I have put together a list of 10 Photoshop tips to help you get a leg up on your next Photoshop digital illustration or painting. Most of these examples will be useful for any beginner or intermediate user. Although there are a few things might depend on knowing your way around Photoshop a bit and understanding a few of the basics. Hope this helps and inspires you to create something amazing!
1. Start with a hand drawn sketch You would no doubt start with a sketch (or sketches) before you tackled a real painting, so this should be no different. Get out your pen or pencil and sketch away. Once finished, scan it into Photoshop. This will be used as the foundation.
2. Brushes In the brushes palette enable the smoothing option, this will give you nice, smooth curves to make the painting look convincing. Try only using these two brush presets: the Splatter brushes, the chalk brushes. The dual brushes allows you to use two brush tips in one.
(NOTE: Left Handed – like me using the preset Chalk brush you might want to enable the Flip x option. This creates a mirror image of the brush. You will want this because the brush is made for right-handed people working right to left, we lefties want left to right!)
3. Brush size the square bracket keys on the keyboard will increase or decrease the brush size when you have the brush selected.
4. Importing Brushes you can find a lot of brushes around the web, Photoshop Support for example.
5. Layers Take advantage of the layers panel. Try not to paint directly onto the original sketch. And the more layers you add the less impact big mistakes will have on the final product.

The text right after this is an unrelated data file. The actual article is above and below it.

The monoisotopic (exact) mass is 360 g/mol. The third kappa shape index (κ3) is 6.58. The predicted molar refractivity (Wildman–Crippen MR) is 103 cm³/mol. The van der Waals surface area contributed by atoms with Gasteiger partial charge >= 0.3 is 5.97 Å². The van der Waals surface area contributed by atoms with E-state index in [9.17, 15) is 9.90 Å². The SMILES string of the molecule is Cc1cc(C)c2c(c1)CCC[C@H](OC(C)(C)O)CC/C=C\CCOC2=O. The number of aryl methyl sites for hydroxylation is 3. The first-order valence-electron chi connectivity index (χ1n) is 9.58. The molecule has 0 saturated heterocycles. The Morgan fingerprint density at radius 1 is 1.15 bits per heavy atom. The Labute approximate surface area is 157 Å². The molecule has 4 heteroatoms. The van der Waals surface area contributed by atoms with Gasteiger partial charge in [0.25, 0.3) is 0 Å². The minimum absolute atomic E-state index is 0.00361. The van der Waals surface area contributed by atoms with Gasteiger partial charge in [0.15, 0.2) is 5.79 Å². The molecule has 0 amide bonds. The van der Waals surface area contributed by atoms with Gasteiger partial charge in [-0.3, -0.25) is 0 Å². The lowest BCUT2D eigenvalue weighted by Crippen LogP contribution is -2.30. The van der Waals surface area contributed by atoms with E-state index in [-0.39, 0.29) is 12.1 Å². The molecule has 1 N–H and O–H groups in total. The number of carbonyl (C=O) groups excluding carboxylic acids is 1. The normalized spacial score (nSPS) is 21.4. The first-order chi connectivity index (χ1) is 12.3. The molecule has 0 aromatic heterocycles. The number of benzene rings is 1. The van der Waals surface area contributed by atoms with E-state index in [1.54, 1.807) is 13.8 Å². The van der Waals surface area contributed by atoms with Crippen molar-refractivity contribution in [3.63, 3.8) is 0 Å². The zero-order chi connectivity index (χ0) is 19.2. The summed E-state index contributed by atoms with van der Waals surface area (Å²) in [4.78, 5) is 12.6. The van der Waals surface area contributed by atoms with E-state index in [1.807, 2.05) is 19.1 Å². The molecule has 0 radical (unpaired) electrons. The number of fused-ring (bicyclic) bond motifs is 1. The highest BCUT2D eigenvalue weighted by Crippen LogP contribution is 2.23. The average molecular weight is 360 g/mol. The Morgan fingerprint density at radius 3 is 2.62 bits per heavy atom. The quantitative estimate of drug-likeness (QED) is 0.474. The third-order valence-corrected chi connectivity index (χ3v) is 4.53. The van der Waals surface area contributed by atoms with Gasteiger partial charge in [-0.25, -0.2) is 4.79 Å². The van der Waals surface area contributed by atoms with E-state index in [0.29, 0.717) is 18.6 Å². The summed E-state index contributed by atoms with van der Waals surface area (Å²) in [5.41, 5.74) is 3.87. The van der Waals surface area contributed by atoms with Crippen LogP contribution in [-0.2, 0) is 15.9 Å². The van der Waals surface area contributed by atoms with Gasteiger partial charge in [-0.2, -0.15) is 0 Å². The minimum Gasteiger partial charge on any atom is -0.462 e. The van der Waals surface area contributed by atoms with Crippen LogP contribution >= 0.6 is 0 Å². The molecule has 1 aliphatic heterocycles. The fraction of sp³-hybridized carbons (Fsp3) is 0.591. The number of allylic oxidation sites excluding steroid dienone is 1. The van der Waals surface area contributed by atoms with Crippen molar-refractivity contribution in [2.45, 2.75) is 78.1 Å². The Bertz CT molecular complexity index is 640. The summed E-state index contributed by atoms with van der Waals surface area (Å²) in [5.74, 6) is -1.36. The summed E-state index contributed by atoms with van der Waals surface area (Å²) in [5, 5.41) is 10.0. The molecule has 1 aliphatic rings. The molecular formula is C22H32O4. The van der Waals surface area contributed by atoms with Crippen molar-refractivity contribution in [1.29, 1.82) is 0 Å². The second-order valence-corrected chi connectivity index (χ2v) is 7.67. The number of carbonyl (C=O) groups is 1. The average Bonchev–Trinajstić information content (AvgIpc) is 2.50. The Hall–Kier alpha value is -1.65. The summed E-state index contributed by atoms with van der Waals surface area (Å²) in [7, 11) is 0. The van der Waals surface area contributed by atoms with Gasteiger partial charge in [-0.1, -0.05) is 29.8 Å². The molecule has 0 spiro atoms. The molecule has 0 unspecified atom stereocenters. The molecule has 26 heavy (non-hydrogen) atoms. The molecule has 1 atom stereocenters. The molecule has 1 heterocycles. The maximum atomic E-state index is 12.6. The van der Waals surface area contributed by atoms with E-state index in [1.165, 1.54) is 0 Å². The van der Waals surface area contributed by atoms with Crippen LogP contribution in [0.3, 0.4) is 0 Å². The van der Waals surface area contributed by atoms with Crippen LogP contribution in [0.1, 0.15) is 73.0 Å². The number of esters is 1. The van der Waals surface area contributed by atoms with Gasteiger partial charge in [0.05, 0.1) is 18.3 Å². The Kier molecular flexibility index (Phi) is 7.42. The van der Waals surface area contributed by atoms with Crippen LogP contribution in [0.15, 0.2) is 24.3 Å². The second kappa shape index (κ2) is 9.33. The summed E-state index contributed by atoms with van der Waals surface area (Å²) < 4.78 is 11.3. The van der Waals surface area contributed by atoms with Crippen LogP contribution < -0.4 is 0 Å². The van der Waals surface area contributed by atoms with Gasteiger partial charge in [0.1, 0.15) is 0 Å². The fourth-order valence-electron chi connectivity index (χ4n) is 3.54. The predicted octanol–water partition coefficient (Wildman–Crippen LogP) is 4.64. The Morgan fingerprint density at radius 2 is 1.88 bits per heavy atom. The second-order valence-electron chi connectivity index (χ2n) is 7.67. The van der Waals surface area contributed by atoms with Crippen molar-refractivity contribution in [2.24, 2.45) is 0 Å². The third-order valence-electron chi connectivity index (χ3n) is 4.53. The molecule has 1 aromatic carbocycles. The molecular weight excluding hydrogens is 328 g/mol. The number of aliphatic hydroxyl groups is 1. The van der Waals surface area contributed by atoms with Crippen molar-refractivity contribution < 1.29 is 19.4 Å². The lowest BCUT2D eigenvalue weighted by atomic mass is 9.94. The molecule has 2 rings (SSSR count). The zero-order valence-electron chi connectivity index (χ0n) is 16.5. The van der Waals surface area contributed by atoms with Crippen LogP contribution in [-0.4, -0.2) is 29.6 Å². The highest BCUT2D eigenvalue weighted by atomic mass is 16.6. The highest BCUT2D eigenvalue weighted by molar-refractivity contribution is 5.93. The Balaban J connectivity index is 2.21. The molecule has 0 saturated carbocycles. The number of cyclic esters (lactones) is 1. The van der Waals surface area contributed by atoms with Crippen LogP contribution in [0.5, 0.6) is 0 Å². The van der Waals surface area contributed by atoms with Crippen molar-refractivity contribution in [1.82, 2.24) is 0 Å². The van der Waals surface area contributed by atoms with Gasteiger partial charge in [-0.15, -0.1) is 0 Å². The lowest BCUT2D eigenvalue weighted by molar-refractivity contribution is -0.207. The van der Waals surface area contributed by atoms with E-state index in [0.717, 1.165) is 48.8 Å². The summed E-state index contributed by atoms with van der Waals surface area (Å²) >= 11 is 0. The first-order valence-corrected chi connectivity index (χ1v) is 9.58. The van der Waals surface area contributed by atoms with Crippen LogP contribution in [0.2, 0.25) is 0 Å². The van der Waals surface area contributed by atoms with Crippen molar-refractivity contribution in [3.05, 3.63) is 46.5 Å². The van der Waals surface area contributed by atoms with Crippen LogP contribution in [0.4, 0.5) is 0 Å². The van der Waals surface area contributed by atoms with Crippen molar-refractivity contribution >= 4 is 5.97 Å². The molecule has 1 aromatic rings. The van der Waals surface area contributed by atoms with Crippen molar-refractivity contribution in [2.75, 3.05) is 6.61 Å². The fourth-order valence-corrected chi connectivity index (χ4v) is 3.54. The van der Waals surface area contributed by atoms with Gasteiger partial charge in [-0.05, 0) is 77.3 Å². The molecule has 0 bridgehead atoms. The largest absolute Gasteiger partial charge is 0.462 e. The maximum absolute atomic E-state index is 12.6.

6. Pen Tablet You can do this with a mouse but I would strongly recommend to anyone to get themselves a pen tablet, I recommend a Intuos4 from Wacom. You won’t look back!
7. Painting Pick a light source and start by really quickly filling in the background. (A few white spots is fine). On a new layer go over all the white spots with your current brush, but set the opacity to around 25% and play with the color hues a bit.
8. Flow vs. Opacity Opacity is for transparency so what is the Flow setting for? The Flow controls how much paint is deposited within a brush stroke as you paint, so reducing it will make it look dryer.
9. Unique Swatches Palette Edit > Preset Manager from the menu. Choose swatches from the Preset Type. Target the first color in the list and shifts-click on the last swatch and delete them. Now click on the foreground color swatch in the toolbox, select a new foreground color from the picker and hit ok. Move the mouse over the empty area of the swatches palette and it will switch to paint bucket, click to add the new color. Keep doing this to establish your color scheme. (NOTE: See how using the Actions panel might help with this kind of thing.)
10. Saving Swatches You can save this palette for a later project by choosing the save swatches from the swatches palette menu. It saves as a library file. You can reload this file into another project at another time by choosing the load swatches from the swatches palette menu and navigating to saved presets/swatches.
Try it yourself and have some fun! Leave me a comment if you have anything to add!